|Volume 1, No 4, Fall 1991|
continued from the previous issue.
"No, no," the bird cried, "I must know at once!"
"I do not know what happened," said the merchant. "I told them your message. Then, one of them fell down dead."
Suddenly the merchant's bird let out a terrible shriek and fell on her head to the bottom of the cage.
The merchant was horrified. He wept in despair, "Oh, what have I done?" He cried, "What Have I done? Now my life means nothing. My moon has gone and so has my sun. Now my own bird is dead."
He opened the cage door, reached in, and took her into his hands gently and carefully. "I will have to bury her now," he said; "poor thing is dead."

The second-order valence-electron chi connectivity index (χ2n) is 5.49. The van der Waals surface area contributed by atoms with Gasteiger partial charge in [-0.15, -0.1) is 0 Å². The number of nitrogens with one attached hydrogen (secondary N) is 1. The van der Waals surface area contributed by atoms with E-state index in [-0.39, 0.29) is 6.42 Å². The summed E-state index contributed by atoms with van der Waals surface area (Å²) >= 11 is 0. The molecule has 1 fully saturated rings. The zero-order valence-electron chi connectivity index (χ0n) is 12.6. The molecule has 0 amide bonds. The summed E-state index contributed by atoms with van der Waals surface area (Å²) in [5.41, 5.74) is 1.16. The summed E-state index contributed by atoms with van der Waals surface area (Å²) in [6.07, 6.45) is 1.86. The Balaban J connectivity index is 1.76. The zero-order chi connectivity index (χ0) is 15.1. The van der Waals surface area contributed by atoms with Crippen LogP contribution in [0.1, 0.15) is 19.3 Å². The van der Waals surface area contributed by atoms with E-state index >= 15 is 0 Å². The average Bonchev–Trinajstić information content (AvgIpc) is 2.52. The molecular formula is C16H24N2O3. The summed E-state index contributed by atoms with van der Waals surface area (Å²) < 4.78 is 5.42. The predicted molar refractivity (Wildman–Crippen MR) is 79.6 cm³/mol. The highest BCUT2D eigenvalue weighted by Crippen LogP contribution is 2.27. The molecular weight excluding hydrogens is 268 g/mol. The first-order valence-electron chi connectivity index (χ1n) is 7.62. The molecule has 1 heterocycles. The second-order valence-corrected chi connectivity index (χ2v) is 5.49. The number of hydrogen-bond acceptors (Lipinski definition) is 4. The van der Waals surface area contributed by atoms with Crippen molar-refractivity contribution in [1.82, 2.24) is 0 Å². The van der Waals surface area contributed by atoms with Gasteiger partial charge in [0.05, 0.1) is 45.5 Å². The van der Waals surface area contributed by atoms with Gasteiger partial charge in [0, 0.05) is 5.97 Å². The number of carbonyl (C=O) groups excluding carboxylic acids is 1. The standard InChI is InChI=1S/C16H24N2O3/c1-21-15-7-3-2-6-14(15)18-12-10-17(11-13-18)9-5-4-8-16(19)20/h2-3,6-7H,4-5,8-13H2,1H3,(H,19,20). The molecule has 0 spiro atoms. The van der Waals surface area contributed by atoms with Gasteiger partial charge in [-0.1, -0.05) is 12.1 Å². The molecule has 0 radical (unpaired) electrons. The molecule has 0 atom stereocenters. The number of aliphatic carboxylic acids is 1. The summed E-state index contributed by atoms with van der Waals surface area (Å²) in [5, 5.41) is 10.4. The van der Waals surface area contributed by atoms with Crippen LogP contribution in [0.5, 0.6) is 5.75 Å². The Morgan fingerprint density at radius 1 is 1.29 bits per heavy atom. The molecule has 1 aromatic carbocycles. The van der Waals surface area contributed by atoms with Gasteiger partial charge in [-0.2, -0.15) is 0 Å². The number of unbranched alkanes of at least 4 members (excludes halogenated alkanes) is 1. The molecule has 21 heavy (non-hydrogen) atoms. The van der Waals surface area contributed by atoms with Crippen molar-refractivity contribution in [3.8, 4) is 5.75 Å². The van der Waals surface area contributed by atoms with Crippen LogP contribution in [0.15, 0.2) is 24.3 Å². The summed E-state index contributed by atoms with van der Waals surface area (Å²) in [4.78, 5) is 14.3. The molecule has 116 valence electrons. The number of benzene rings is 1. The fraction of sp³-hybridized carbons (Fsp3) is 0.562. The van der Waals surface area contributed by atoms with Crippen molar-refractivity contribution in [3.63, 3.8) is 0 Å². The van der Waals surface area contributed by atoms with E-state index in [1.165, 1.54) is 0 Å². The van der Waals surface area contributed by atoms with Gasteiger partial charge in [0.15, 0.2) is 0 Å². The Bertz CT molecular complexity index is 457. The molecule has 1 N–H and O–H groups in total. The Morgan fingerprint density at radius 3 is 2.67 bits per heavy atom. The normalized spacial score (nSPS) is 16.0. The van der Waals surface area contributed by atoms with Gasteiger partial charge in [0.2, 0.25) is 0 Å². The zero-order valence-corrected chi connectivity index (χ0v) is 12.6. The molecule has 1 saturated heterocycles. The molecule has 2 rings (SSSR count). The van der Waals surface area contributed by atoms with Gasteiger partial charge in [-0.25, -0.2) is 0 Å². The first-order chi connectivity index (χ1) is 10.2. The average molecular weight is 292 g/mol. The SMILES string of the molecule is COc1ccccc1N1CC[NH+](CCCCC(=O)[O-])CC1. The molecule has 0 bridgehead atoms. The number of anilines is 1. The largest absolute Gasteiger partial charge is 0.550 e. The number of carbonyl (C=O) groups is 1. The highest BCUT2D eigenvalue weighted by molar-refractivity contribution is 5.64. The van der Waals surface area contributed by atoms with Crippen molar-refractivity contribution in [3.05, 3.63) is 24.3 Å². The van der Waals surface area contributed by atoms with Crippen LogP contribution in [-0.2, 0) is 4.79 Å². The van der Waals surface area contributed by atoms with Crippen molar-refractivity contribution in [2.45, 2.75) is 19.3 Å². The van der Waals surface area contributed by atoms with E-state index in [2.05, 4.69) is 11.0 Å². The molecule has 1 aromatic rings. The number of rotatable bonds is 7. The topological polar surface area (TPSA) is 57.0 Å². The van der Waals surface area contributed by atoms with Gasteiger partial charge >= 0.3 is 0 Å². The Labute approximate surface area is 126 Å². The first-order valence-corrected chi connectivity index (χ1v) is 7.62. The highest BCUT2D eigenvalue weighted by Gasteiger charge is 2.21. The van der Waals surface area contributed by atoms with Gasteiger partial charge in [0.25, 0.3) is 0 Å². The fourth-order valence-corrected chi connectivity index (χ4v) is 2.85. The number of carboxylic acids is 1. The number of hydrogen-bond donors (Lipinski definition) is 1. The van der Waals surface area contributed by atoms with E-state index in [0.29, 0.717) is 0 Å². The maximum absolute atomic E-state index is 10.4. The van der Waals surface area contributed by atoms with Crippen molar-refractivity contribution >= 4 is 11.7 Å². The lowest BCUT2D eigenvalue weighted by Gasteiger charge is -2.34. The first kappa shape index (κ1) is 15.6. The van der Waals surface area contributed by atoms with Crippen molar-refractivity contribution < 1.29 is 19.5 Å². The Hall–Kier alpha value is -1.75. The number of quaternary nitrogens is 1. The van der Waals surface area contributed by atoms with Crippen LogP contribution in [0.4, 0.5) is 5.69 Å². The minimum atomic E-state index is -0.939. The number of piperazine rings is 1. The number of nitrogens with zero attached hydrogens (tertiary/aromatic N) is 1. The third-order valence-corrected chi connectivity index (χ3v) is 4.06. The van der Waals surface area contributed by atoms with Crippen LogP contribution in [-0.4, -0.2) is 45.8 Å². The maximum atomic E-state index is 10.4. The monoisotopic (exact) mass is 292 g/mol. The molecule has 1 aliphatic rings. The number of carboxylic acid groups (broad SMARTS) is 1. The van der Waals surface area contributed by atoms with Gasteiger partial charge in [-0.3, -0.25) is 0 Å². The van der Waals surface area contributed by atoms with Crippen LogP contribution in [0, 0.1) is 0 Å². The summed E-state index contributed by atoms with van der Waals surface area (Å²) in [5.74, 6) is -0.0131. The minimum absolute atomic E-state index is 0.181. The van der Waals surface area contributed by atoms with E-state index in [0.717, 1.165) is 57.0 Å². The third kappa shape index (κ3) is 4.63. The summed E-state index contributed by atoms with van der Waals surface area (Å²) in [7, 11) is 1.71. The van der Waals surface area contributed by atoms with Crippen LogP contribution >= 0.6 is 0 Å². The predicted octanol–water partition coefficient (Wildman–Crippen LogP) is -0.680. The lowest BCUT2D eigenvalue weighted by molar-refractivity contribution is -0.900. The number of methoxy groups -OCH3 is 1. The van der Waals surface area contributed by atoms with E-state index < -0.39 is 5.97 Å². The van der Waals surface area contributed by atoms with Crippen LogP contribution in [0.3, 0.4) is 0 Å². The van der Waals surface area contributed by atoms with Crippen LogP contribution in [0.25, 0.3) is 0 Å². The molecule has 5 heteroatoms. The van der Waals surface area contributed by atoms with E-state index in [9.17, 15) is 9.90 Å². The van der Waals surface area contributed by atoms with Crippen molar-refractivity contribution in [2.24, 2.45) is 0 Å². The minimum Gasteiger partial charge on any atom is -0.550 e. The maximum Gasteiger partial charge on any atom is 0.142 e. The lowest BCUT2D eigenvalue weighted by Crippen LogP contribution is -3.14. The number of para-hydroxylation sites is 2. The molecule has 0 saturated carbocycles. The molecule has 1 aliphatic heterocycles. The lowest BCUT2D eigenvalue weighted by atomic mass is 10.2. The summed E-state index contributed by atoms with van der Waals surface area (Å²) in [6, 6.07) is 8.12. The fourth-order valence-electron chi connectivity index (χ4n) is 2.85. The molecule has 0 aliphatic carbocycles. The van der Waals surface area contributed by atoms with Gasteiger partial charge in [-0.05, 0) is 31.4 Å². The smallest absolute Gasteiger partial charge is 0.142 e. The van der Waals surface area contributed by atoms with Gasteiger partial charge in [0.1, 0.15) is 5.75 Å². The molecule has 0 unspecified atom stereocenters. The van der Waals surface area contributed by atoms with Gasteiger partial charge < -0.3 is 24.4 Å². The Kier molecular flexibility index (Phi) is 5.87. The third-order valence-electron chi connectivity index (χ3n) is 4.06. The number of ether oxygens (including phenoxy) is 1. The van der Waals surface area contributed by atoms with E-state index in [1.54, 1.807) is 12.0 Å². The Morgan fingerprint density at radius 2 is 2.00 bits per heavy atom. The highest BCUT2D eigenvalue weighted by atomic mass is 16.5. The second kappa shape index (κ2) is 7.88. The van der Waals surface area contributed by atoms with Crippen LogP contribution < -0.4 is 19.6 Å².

Suddenly, the moment he had lifted the bird out of the cage, she swooped up, flew out of the window and landed on the nearest roof slope.
She turned to him and said, gratefully, "Thank you, merchant master, for delivering my message. That bird's reply instructed me how to win my freedom. All I had to do was to be dead. I gained my freedom when I chose to die."
"So now I fly to my Beloved who waits for me. Good-bye, good-bye, my master no longer."
"My bird was wise; she taught me secret," the merchant reflected. "If you want to be with the ones you love, you must be ready to give up everything, even life itself. And then, by Allah, you will win your heart's desire."THE END